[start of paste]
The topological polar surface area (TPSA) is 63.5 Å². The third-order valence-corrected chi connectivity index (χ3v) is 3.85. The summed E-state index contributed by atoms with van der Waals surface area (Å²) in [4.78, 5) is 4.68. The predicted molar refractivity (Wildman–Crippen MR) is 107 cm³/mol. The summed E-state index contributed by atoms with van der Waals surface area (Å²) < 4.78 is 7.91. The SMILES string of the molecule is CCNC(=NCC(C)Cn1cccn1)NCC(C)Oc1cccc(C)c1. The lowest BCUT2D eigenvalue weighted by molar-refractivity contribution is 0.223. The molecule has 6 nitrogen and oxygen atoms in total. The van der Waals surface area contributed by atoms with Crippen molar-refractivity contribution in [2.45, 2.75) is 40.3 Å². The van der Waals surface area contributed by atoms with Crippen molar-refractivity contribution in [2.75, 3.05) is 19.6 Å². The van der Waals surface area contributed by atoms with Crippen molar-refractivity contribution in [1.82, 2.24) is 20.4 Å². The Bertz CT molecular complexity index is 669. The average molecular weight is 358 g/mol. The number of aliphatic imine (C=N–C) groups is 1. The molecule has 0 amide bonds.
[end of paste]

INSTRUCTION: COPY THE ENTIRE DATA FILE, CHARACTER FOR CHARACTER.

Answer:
The topological polar surface area (TPSA) is 63.5 Å². The third-order valence-corrected chi connectivity index (χ3v) is 3.85. The summed E-state index contributed by atoms with van der Waals surface area (Å²) in [4.78, 5) is 4.68. The predicted molar refractivity (Wildman–Crippen MR) is 107 cm³/mol. The summed E-state index contributed by atoms with van der Waals surface area (Å²) < 4.78 is 7.91. The SMILES string of the molecule is CCNC(=NCC(C)Cn1cccn1)NCC(C)Oc1cccc(C)c1. The lowest BCUT2D eigenvalue weighted by molar-refractivity contribution is 0.223. The molecule has 6 nitrogen and oxygen atoms in total. The van der Waals surface area contributed by atoms with Crippen molar-refractivity contribution in [2.45, 2.75) is 40.3 Å². The van der Waals surface area contributed by atoms with Crippen molar-refractivity contribution in [2.75, 3.05) is 19.6 Å². The van der Waals surface area contributed by atoms with Crippen molar-refractivity contribution in [1.82, 2.24) is 20.4 Å². The Bertz CT molecular complexity index is 669. The average molecular weight is 358 g/mol. The number of aliphatic imine (C=N–C) groups is 1. The molecule has 0 amide bonds.